Workshop on Collectivity and Responsibility, Lund University, Sweden, April 20-21, 2018
This two-day workshop is concerned with questions about human collectivity and responsibility: We are social beings embedded in an institutional reality. We often act together with others, and much of what we do contribute to, enact or respond to the actions or omissions of groups and institutions. These facts raise both practical and theoretical questions about what moral obligations and responsibility that we have—individually as well as collectively—for the harms and goods that flow from these actions. They also raise questions about whether groups and institutions can themselves be moral agents that can appropriately be held responsible and hold others responsible.
Organized by Olle Blomberg and Björn Petersson.
If you are interested in attending, please contact Olle Blomberg (olof.blombergfil.luse) before April 2.
Friday, April 20
09:30-10:45 Mattias Gunnemyr - Political responsibility without participation and vice versa
10:45‐11:00 Coffee break
11:00‐12:15 Säde Hormio - Being collectively responsible for climate change
13:45-15:00 Olle Blomberg – Responsibility gaps and attributionism
15:00-15:15 Coffee break
15:15-16:30 Avia Pasternak - Responsibility for historical wrongdoing and the changing identity of the state
Saturday, April 21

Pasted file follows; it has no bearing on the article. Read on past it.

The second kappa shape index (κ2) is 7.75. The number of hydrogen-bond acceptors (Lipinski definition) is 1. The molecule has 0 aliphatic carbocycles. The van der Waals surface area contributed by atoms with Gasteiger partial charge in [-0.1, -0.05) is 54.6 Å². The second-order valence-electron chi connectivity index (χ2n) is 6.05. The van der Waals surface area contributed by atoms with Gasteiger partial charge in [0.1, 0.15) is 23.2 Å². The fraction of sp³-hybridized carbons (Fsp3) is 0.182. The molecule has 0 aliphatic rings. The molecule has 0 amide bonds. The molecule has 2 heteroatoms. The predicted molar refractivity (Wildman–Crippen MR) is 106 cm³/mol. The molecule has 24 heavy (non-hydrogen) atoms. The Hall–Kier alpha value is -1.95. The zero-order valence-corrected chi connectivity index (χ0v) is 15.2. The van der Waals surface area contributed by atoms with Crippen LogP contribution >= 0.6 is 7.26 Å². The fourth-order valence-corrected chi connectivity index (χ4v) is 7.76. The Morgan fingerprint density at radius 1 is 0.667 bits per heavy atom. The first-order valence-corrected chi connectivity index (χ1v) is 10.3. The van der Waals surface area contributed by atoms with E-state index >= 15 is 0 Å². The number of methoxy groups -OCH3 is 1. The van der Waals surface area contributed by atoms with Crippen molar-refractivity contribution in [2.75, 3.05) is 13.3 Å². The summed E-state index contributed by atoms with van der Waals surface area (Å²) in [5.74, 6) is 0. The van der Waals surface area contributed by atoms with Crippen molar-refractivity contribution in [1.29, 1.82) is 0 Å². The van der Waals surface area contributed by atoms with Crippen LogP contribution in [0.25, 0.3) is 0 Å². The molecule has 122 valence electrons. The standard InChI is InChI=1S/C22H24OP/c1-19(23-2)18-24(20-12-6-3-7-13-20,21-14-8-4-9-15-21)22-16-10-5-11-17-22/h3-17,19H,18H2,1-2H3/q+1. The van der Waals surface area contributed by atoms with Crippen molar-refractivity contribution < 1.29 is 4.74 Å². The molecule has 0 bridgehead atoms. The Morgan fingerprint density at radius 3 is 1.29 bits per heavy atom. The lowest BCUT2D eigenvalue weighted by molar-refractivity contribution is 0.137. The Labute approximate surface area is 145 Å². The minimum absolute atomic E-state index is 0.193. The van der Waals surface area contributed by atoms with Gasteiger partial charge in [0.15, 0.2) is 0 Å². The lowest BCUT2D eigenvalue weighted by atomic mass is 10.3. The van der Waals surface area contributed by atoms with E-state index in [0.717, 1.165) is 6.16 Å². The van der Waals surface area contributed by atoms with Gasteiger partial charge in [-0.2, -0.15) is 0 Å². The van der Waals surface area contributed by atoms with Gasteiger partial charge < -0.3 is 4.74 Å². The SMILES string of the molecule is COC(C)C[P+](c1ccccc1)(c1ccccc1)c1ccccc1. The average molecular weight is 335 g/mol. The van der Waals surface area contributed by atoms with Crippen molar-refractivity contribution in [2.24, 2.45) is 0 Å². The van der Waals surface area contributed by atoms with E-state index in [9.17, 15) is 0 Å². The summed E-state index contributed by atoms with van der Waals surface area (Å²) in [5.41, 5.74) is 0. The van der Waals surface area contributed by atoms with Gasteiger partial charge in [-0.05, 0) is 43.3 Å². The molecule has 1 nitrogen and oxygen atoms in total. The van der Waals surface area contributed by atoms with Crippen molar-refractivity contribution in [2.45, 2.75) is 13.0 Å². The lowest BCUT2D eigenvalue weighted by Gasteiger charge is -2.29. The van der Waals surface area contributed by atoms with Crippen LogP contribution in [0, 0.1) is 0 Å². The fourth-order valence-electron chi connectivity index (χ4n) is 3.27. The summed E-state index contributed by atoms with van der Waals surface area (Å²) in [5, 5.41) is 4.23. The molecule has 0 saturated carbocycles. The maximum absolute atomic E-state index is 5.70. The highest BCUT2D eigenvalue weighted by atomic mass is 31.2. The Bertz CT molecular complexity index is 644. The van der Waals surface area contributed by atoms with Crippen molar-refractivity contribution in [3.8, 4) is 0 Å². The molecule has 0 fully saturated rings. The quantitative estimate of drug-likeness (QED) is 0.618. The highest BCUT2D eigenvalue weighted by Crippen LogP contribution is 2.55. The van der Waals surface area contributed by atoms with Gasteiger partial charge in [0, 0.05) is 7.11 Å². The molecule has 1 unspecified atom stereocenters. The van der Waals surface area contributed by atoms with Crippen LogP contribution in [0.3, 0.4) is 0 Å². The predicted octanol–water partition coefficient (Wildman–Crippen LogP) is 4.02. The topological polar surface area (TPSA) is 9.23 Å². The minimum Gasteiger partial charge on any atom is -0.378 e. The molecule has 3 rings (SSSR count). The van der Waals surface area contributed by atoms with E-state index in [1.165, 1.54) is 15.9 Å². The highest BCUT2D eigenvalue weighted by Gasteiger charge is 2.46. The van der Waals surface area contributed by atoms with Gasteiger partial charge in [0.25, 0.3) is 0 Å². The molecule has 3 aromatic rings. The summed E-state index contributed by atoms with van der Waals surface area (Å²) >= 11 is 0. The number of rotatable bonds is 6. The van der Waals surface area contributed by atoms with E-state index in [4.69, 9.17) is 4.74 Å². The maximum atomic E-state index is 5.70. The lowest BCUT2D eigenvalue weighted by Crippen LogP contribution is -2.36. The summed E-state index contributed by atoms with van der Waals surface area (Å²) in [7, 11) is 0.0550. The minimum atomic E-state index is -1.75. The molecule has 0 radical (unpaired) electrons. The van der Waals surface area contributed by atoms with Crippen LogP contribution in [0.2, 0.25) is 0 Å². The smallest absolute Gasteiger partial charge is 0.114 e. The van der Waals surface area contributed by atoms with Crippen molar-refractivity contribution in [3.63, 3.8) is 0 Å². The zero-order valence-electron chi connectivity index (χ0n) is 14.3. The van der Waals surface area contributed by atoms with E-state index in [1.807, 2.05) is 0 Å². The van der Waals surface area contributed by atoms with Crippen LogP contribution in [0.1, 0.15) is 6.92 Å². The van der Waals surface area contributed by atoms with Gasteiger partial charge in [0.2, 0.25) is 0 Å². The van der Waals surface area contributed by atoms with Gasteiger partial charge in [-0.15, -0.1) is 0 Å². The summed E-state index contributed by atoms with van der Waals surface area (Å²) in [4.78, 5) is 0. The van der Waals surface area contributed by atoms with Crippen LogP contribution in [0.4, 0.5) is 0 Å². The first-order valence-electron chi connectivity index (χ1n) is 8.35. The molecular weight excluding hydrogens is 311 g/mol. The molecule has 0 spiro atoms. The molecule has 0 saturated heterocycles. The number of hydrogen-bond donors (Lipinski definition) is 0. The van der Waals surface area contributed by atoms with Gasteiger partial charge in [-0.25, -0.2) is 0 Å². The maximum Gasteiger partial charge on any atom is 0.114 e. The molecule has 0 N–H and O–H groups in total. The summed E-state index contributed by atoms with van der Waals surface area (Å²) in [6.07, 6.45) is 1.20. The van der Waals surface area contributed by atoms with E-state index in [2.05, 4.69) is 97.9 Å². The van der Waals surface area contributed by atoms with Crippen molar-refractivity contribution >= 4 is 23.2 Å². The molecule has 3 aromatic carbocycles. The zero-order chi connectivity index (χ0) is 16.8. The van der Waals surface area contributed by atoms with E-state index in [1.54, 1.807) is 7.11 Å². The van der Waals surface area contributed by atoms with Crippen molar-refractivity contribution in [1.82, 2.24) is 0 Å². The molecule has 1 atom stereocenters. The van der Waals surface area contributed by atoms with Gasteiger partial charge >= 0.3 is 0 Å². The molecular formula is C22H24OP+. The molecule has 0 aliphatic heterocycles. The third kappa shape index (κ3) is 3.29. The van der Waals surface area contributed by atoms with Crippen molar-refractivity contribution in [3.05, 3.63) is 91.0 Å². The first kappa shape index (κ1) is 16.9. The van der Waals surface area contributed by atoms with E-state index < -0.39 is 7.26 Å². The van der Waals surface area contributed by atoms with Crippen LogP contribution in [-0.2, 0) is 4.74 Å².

09:30-10:45 Gunnar Björnsson – Ways of being implicated
10:45‐11:00 Coffee break
11:00‐12:15 Åsa Burman – Collective responsibility for implicit bias
13:45-15:00 Leonie Smith – From collective to individual remedial responsibility for global harms
15:00-15:15 Coffee break
15:15-16:30 Björn Petersson – Collective guilt feelings
Gunnar Björnsson, Stockholm University
Ways of being implicated
In earlier work, I have developed accounts of individual and shared responsibility and blameworthiness. In this talk, I use the underlying general models of responsibility and blame to chart further ways in which individuals can be implicated in wrongdoing and harm, and consider the range of blame-like attitudes that such implications make fitting.
Olle Blomberg, Lund University
Responsibility gaps and attributionism
Following an explosion on Deepwater Horizon in 2011, massive amounts of oil leaked into the Gulf of Mexico, with devastating ecological and economic consequences. Investigations primarily blamed BP, the operator of the rig, for the disaster. The causes included mistakes and failures by many individuals and teams. Cases such as these arguably present us with so-called “responsibility gaps”: After having held all the individuals involved responsible, there seems to still be some responsibility unallocated (so to speak). Philip Pettit (as well as others) have argued that such gaps can be closed in some cases where the larger organisation (BP, in this case) is an appropriate target of responsibility attributions. In this talk, I argue though, that Pettit’s intentional control-based account of moral responsibility is too demanding to make sense of many possible genuine responsibility gaps. I further argue that a less demanding “attributionist" account of moral responsibility (favoured by, for example, Tim Scanlon, Angela Smith and Matthew Talbert) is better positioned to make sense of such collective responsibility gaps, just as it is best positioned to make sense of analogous individual responsibility gaps where an agent’s actions or omissions cannot be traced back to some knowing wrongdoing in the past.